Peoples Gas seeks record $402 million rate hike next year

The utility’s filing with the Illinois Commerce Commission marks its first rate increase proposal since 2014 — but it’s the biggest one the utility has sought, consumer advocates say.

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Peoples Gas customers could see an increase on their bills beginning early next year if a requested rate hike is approved.

Peoples Gas customers could see an increase on their bills beginning early next year if a requested rate hike is approved.

Ashlee Rezin/Sun-Times file

Chicago residents could see their monthly natural gas bills rise by an average of $11.83 starting next year if state regulators approve rate hikes totaling $402 million as requested Friday by Peoples Gas. 

The utility’s filing with the Illinois Commerce Commission marks the first rate increase proposal from Peoples Gas since 2014 — but it’s the biggest one the utility has ever asked for, consumer advocates say. 

Peoples is asking for permission to raise rates by $195 million and tacking on $207 million more for delivery costs to offset a $15-per-month surcharge that expires at the end of this year. 

That surcharge has funded a pipe replacement program that could end up costing more than $8 billion by the time it wraps up in 2040, nearly six times what the utility originally estimated in 2007. 

The proposed hike comes as homeowners have already seen heating bills shoot up this winter due to sharply rising natural gas costs around the world. 

With the requested increase, a household that paid about $867 in delivery charges in 2022 would end up paying about $1,009 next year, according to slides Peoples shared with consumer groups before submitting paperwork with the commerce commission. 

Despite the record increase request, Peoples says it’s “not expected to increase the typical customer’s bill” because natural gas prices are forecast to stabilize and dip through 2024. 

And since customers have already been paying the surcharge amount that makes up much of the total increase, the bottom line on bills for most of its 878,000 Chicago customers will remain “largely flat,” the utility claims. 

“The filing ensures Chicagoans will continue to have the safe, reliable, environmentally sustainable energy they depend on — especially when temperatures drop to zero and below as they did during the recent holiday cold snap,” the utility said in a statement.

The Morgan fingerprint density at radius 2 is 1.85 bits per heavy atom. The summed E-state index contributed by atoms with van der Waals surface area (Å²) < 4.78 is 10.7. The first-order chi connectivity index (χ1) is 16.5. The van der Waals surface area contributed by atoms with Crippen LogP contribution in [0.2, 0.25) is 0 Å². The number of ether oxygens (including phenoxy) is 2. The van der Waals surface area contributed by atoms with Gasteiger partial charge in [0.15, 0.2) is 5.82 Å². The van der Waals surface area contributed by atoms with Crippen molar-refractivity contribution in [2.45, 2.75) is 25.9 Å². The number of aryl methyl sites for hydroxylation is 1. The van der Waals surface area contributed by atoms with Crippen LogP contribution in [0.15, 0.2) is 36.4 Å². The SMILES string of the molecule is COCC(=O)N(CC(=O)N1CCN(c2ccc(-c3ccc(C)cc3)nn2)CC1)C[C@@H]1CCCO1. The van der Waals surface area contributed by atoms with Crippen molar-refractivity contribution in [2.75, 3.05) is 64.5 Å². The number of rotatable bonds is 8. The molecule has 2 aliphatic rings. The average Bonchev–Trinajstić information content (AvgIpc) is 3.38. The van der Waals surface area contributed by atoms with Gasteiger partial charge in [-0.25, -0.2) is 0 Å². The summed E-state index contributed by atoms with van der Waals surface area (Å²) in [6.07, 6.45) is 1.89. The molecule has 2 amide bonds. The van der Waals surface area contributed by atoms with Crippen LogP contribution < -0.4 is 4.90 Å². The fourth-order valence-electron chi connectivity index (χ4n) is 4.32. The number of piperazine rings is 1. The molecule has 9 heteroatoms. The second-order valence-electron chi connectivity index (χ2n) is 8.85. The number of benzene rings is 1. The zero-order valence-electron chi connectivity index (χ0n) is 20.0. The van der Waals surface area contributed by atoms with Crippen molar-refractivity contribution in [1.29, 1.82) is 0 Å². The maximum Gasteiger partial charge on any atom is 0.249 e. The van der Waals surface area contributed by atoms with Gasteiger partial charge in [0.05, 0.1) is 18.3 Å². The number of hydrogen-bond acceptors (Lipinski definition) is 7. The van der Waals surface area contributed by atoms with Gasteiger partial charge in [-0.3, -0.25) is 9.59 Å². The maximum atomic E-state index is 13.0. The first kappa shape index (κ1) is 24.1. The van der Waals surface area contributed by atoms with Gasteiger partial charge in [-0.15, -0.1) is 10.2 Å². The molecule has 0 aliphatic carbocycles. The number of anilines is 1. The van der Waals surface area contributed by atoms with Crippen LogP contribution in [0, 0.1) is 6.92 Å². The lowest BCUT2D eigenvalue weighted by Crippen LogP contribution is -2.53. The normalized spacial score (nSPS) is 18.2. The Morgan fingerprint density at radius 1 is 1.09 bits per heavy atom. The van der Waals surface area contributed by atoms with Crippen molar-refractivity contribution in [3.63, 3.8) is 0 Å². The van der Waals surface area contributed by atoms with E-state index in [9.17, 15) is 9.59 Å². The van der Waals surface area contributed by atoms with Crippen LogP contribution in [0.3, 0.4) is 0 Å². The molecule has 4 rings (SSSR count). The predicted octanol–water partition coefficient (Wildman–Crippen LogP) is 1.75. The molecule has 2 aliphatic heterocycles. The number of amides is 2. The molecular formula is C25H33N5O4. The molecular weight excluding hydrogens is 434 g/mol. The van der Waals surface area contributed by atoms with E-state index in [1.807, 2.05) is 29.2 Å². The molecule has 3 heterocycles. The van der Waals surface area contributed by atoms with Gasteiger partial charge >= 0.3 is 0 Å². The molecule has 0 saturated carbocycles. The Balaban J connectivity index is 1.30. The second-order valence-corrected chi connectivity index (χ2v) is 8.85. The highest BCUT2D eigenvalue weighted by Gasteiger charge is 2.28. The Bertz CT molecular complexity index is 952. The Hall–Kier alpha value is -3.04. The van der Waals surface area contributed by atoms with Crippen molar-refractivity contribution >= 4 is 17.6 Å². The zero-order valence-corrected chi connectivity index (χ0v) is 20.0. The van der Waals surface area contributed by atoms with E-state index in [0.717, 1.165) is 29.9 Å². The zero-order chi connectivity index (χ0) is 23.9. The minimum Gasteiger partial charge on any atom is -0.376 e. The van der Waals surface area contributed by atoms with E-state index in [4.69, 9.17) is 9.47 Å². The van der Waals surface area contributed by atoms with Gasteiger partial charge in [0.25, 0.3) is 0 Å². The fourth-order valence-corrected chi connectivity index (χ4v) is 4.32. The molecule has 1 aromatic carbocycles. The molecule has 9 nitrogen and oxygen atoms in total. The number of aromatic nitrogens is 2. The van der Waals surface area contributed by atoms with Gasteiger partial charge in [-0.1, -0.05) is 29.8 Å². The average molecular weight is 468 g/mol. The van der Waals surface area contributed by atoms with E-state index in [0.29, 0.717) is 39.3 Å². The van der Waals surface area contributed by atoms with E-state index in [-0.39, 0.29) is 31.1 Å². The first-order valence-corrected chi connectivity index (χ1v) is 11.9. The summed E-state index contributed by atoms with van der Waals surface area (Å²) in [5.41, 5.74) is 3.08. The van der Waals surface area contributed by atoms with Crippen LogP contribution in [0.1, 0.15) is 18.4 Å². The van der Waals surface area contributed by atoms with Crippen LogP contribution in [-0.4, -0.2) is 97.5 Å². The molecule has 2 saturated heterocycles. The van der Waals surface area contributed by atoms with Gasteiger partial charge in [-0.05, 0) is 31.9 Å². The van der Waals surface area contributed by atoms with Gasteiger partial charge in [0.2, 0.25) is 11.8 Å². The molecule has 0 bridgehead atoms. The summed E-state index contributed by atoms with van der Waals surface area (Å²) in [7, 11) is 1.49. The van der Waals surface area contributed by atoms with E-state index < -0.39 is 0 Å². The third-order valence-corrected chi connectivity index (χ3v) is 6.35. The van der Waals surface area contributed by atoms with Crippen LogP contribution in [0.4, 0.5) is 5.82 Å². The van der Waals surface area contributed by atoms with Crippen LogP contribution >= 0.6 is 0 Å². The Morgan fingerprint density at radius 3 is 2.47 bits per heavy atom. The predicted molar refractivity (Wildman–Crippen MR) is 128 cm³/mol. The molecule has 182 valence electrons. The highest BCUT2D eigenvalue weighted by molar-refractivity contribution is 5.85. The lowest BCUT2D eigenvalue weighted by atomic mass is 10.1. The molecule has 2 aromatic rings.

Abe Scarr, director of the Illinois Public Interest Research Group, called the end of the $15-per-month surcharge a “victory” for customers, but he urged state regulators to hold Peoples accountable for “its failing pipe replacement program.”

“Rather than approving the largest gas utility rate hike in Illinois history, the Illinois Commerce Commission should take this opportunity to limit the rate increase and rein in the out-of-control utility spending driving up gas bills in Chicago,” Scarr said in a statement. “The Peoples Gas pipe replacement program is mismanaged, failing to address safety risks, unaffordable for broad swaths of Chicago and absurd in the face of climate change.”

The commerce commission has the rest of this year to decide on Peoples’ request, but that agency has a full docket of other rate hike requests covering most of the state. 

North Shore Gas — which along with Peoples is owned by Milwaukee-based WEC energy — requested an $18.5 million rate hike, which would amount to about $6 more per month for its 164,000 north suburban customers. 

And Nicor, which delivers gas to more than 2 million people in the suburbs and the rest of northern Illinois, requested a $321 million rate increase earlier this week. That would come out to about $9.28 more on the average monthly bill. 

“Nicor Gas realizes the impact any rate increase can have on customers and does not make this request lightly; however, this rate increase is necessary to run our business due to inflation and rising global impacts that continue to affect our operating and maintenance costs,” a spokesperson said. 

In a statement shortly after Peoples requested a rate hike, the Citizens Utility Board said “[f]or the second time this week, we’re getting slammed with a record-high rate hike request for a dirty, unaffordable fossil fuel. … We need strong policy to help Illinois consumers transition to cleaner and more affordable energy sources.”

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